Wednesday, December 7, 2011

Proposed maps offer possibility of big changes, but Florida redistricting process far from over

That Florida lawmakers remain very early in redistricting process was belied by the fact that the Florida House on Tuesday released seven possible ways to redraw boundaries for Congressional districts and five possible remaps for their own House districts. There's no easier way to avoid making a decision than to leave all options --- whether likely choices or not -- open.

But a cursory look at the House's maps does reveal some common themes, at least in how they might affect Manatee County and our current lawmakers.

For the Florida House districts, each of the five maps would place incumbent state Rep. Greg Steube, R-Bradenton, in a renumbered District 73 generally comprised  of East Manatee, Parrish and Lakewood Ranch, that would be not dissimilar from the district he now represents.

Greater changes would be in store for Rep. Jim Boyd, R-Bradenton. The proposed maps would place him in a renumbered District 71 that covers most of Bradenton and west Manatee County but also extend south into Sarasota County -- the maps vary on how far south that would be.

All the proposed maps would keep several neighborhoods in Palmetto and Bradenton in a renumbered District 70 that would extend south from Pinellas County, as they are now.

As for the proposed Congressional remaps, all would place incumbent Rep. Vern Buchanan, R-Sarasota, in a renumbered 16th Congressional District that would remain primarily a Manatee-Sarasota district with one notable change: All of Manatee County, including neighborhoods in Palmetto and Bradenton now included in a Tampa-based district, would be in one district, meeting one of the goals of new constitutional requirements that districts be as geographically compact as possible.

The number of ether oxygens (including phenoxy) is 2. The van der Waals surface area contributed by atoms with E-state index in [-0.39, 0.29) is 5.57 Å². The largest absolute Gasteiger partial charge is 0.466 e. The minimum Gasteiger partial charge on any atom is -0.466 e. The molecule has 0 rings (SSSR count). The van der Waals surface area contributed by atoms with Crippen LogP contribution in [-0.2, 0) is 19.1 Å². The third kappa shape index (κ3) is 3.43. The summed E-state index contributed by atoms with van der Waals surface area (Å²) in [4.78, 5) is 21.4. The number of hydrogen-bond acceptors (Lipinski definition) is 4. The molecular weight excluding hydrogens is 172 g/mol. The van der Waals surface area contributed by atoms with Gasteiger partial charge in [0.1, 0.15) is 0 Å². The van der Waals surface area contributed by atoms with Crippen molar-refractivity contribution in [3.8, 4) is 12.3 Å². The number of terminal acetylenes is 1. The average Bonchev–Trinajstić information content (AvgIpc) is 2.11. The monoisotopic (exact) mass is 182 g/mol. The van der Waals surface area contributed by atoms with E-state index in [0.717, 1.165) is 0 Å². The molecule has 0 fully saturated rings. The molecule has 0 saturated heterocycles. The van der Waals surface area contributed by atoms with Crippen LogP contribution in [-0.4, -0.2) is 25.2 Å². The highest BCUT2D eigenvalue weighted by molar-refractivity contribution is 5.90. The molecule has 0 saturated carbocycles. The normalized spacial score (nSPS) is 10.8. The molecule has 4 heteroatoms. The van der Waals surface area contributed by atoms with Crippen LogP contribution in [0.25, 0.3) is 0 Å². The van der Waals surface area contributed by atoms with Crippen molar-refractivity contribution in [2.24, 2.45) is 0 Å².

That differs from the proposed remap offered last week by the Florida Senate, which kept Manatee divided into two districts -- suggesting that this and just about everything else related to redistricting is up for negotiation and, probably, litigation.

So who can blame the House, with all its possible maps, for not making a decision.

You can review all the maps and Census data used to draw them, here.

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